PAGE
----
The pedigrees from the desert give no description of the horses themselves.  They always begin with praises to God, the Almighty, the Merciful, then continue with a much longer description of the importance of the family who bred that particular horse, or even its dam or sire.  Sometimes at the end, as an afterthought, a reference is made about the horse, usually that the sire and dam of that horse, as well as all his forebears, have belonged to the tribe and the family “since the memory of man.”  This pedigree is added to the description in our own Stud Book, where the strain – Hamdani, Koheilan, Saglavy – is regarded as the names of the horses’ sire and dam.  We may assume, however, that these horses were of excellent quality because the people on the Commissions had a great deal of knowledge about Arabians and they would never return with horses that might make them look ridiculous.  Because the risks of traveling were so great young horses in good health were usually chosen.  Older horses that were chosen must have been of superior quality.  Despite the mistakes that have been made at one time or another with their matings or with the sale of horses that should have been kept, the Yeguada Militar has nevertheless bred an excellent group of Arabians.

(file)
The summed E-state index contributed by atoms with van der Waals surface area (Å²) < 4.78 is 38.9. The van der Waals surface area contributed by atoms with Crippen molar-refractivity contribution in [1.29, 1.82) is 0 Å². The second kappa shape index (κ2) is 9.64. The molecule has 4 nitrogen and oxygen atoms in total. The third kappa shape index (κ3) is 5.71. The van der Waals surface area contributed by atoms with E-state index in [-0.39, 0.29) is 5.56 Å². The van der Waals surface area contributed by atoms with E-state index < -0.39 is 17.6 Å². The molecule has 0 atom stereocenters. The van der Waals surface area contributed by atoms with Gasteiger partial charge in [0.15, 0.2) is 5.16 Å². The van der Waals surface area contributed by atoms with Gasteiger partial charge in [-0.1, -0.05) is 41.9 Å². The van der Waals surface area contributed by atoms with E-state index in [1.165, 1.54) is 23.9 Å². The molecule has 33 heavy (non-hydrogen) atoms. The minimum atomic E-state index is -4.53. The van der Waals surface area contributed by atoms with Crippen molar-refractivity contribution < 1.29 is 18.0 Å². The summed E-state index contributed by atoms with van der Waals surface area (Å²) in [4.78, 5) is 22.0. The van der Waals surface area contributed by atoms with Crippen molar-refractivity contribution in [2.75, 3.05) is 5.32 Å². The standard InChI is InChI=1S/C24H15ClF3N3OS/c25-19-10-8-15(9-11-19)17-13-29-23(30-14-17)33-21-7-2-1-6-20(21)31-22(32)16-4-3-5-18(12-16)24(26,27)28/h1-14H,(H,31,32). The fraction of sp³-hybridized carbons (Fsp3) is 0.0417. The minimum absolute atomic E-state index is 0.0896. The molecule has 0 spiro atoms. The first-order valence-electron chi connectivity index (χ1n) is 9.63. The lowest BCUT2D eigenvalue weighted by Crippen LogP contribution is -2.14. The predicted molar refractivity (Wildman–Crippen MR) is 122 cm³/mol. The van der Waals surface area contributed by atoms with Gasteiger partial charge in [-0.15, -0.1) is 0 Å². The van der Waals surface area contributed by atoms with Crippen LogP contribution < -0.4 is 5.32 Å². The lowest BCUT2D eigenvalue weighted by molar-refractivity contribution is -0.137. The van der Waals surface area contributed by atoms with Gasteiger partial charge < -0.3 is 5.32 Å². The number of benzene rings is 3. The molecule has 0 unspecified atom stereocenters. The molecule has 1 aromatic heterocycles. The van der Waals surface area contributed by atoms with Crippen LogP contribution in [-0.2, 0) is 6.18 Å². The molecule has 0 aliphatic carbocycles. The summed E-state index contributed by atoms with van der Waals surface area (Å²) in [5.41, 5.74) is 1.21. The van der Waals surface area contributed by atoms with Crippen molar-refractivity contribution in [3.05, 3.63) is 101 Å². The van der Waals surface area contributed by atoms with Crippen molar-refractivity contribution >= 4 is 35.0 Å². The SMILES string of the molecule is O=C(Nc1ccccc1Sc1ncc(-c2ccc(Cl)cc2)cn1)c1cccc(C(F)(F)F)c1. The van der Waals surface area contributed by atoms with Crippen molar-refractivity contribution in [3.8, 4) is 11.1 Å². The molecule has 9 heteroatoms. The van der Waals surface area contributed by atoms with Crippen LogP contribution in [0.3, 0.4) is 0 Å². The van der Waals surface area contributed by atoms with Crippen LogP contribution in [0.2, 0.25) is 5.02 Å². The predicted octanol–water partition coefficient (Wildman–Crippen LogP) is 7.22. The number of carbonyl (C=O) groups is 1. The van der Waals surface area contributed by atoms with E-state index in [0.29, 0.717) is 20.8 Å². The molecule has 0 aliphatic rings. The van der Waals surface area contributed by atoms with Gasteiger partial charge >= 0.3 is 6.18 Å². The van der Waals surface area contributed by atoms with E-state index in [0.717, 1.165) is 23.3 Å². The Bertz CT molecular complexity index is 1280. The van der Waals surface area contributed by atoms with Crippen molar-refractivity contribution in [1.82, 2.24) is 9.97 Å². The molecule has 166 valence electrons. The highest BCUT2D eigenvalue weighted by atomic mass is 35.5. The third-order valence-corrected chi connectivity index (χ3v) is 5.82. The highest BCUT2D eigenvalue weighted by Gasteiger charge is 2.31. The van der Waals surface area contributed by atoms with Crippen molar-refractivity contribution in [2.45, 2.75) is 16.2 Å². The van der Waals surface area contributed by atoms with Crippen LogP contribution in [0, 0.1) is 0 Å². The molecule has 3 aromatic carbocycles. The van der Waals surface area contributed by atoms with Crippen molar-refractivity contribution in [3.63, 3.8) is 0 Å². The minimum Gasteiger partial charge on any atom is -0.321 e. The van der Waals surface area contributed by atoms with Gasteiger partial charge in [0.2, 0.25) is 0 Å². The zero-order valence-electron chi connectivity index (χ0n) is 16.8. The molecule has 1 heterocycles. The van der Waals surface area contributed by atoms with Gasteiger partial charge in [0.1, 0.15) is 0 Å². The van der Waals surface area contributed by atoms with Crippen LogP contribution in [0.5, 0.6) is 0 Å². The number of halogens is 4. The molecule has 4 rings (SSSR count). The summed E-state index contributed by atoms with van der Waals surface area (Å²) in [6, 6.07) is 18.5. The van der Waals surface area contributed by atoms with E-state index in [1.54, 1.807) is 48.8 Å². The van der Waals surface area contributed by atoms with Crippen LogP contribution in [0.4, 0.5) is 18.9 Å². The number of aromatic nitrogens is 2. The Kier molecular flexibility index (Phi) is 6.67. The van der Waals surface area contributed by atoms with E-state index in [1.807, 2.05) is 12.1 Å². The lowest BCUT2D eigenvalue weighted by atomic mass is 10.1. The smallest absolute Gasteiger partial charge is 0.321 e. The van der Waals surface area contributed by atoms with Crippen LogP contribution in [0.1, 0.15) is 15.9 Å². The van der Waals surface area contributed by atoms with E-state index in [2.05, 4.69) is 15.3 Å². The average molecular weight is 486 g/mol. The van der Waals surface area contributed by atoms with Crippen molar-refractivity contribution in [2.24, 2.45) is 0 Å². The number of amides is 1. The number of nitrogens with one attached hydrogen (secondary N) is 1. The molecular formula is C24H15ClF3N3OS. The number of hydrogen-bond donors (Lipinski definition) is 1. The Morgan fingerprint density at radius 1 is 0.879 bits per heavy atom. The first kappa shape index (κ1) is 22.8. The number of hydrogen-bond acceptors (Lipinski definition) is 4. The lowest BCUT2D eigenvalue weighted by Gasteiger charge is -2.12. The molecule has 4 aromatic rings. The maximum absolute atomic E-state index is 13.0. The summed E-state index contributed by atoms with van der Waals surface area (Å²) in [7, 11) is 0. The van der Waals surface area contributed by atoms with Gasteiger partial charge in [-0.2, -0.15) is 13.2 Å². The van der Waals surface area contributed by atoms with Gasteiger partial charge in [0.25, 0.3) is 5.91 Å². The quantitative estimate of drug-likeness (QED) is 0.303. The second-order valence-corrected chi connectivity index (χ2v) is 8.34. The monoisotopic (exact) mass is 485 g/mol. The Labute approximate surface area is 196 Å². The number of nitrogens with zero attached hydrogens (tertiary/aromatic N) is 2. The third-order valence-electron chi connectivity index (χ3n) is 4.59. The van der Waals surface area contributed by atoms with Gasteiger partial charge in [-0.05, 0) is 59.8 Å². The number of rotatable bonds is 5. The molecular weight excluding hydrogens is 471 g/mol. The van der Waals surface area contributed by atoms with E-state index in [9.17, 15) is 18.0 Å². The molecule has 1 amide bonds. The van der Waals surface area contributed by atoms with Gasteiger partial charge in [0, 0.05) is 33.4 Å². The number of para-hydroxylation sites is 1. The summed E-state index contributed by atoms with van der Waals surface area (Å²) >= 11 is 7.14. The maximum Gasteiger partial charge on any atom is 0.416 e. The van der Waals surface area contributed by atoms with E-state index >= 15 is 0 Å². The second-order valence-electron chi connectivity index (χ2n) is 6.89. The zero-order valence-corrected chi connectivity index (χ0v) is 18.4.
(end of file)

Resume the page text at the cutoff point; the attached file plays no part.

Another important fact for those who are interested in the roots of the Spanish Arabian is that since the Stud Book belongs to a government department, all original papers are inspected, approved of, and kept by the department.  This makes the Spanish Stud Book one of the most interesting, and authentic stud books in the world.  Even when the Stud Book gives only a slight description of the names or strain of a particular horse, one can always go to the archives, dig out the original language and the translation, every detail that is known about the horse.